Published on September 11th, 2013 | by Jo Borrás1
Car Wars: 2014 Honda Fit Mugen Hybrid vs. Toyota Yaris Hybrid-R
September 11th, 2013 by Jo Borrás
Toyota shocked a lot of people with its 420 hp Yaris Hybrid-R, but Honda’s own Mugen tuning and motorsports division was quick to respond with a hot bodykit and upgraded interior package for the company’s new-for-2014 Honda Fit. Mugen didn’t stop with flash, though — there are handling and power upgrades as well. It may not add up to 420 hp, but this upgraded Honda Fit has one thing going for it that the recently-revealed Hybrid-R definitely can’t match. You can find out more about that in the article, below, originally published at Gas 2.
Honda Fit Mugen Set to Face Off Against Toyota Yaris Hybrid-R
Not one to let Toyota get all the go-fast green press during the upcoming auto-show season, Honda has just released photos of its Mugen-tuned 2014 Honda Fit, which features a less-restrictive Mugen exhaust, at least, and a more aggressive, sporty bodykit, racing-style bucket seats, and lightweight aluminum wheels. It’s also rumored that the Mugen will have a bit more power than the “factory” Fits, thanks to that exhaust, a less restrictive intake, and a retuned engine control unit (ECU).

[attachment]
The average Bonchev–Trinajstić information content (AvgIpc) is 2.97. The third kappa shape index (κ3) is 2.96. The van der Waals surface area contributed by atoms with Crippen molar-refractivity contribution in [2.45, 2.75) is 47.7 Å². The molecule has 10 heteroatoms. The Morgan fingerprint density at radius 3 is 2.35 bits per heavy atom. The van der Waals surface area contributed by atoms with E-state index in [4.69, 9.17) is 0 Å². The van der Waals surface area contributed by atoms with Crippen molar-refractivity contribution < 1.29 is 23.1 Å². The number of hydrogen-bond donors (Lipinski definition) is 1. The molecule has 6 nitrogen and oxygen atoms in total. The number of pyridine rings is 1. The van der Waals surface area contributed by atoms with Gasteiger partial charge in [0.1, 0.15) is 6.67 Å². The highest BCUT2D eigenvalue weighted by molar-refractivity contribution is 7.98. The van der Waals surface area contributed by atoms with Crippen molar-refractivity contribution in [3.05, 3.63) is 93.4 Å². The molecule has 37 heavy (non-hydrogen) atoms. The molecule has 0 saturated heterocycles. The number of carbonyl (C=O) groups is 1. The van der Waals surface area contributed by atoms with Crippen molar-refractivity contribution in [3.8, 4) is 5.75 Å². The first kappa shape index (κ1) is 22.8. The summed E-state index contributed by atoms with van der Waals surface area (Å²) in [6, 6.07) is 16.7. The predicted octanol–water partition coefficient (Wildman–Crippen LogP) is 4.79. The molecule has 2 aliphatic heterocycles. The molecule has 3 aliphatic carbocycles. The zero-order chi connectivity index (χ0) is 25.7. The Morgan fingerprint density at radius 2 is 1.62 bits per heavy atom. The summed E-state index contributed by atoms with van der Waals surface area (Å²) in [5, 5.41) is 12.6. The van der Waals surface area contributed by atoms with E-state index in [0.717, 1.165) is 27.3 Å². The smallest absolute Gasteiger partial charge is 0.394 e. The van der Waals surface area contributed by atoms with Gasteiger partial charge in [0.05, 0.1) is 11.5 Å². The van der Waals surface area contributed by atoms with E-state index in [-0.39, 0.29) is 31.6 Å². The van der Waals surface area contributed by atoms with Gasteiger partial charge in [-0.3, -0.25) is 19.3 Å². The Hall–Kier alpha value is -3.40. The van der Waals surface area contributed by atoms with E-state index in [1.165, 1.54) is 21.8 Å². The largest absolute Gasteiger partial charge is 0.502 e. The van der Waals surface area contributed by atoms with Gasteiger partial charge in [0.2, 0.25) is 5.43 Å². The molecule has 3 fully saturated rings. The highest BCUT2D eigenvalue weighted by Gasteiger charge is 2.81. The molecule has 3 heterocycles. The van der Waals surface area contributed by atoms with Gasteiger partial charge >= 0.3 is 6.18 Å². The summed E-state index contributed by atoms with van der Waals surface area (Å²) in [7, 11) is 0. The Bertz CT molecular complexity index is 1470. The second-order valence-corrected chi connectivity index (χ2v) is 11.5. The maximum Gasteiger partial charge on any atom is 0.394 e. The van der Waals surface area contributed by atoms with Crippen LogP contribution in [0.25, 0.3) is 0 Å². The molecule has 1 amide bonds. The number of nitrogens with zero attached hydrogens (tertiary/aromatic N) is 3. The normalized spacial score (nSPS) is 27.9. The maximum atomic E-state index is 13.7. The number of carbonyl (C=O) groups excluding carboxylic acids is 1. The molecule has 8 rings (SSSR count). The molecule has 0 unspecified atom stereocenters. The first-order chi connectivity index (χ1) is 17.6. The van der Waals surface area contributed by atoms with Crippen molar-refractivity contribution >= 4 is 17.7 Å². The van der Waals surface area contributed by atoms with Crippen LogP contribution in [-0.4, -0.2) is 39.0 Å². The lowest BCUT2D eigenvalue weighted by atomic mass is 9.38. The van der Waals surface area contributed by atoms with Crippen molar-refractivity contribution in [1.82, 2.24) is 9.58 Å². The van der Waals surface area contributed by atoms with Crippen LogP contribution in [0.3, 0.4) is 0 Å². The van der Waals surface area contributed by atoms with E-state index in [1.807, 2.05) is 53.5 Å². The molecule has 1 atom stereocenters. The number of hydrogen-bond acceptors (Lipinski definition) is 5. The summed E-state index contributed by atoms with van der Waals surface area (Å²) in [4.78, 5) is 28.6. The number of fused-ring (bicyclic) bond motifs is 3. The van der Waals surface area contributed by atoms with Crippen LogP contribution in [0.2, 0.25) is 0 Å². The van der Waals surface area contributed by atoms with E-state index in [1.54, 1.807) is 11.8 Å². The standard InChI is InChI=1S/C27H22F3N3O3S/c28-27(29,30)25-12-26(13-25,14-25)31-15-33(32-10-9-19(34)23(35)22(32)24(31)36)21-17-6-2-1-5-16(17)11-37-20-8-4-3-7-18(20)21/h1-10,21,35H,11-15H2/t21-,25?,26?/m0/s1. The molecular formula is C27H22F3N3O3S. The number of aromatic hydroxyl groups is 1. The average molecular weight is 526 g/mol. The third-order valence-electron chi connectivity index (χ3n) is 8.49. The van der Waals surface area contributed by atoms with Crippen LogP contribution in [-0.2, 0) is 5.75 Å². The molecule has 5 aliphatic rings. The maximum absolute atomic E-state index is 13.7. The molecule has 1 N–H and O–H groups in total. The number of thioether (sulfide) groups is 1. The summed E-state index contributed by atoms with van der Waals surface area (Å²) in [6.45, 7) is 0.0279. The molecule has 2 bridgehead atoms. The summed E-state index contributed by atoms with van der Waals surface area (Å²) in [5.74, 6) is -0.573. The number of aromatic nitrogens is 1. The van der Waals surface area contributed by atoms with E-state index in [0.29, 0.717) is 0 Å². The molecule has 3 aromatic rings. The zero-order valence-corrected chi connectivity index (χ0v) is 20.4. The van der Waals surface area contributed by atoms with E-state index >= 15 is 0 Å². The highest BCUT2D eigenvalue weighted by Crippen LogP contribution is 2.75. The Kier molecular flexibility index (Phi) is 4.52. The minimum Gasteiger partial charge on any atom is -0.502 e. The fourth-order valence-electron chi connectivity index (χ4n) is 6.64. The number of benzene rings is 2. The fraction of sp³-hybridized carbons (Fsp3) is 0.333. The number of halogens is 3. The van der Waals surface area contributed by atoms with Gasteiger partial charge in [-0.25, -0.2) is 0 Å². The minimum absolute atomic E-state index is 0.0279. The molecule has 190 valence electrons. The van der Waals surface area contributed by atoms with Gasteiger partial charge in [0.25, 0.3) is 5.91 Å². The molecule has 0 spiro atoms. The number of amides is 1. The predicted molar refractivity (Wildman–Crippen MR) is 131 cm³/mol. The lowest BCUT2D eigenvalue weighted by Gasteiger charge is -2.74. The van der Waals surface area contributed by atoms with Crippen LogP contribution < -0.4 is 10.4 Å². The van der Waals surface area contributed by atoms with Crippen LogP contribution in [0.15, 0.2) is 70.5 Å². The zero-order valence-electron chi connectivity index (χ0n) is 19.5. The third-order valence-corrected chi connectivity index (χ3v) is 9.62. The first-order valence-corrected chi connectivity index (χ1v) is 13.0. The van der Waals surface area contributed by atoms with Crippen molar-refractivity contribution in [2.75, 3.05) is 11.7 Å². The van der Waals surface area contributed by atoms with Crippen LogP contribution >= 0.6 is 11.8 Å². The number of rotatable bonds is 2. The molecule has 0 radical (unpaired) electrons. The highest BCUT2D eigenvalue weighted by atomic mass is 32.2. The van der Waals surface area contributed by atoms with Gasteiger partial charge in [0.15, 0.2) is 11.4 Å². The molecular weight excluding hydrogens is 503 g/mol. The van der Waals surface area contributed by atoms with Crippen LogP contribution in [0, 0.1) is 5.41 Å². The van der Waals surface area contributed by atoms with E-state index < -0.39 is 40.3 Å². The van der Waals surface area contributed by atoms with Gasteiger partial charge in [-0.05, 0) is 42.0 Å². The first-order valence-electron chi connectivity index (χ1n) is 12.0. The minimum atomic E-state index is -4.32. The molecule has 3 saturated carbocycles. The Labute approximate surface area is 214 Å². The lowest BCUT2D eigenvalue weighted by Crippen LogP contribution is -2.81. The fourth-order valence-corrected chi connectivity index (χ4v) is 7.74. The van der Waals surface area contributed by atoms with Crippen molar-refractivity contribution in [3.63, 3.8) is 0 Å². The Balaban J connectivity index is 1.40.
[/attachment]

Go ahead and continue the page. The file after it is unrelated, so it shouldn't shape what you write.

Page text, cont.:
Do you think this new 2014 Honda Fit has what it takes to steal the 420 hp, motorsports-derived Toyota Hybrid-R’s thunder? Before you answer, consider that the sportiest Honda Fit, once it rolls out of Mugen’s workshop, looks like this …
… while the LeMans-inspired Toyota Yaris Hybrid-R, for the sake of those of you who’ve already forgotten, looks like this …
… and that only one of these two is actually available for sale.
Which one? That would be the Honda Fit, and you can be sure the good go-fast bits from Mugen will be available stateside once the car goes into full production later this year. The Fit hybrid is expected to deliver some 80+ MPG (it gets 86 MPG on the JDM/Euro cycle), thanks to its combination of an 1.5-liter, Atkinson-cycle four-cylinder and seven-speed, dual-clutch transmission. That’s a 35-percent improvement over the current Fit, and a far cry from Toyota’s hot little hybrid – which, at this point, is little more than a design exercise.
Call me biased, but a bird in hand, you know?
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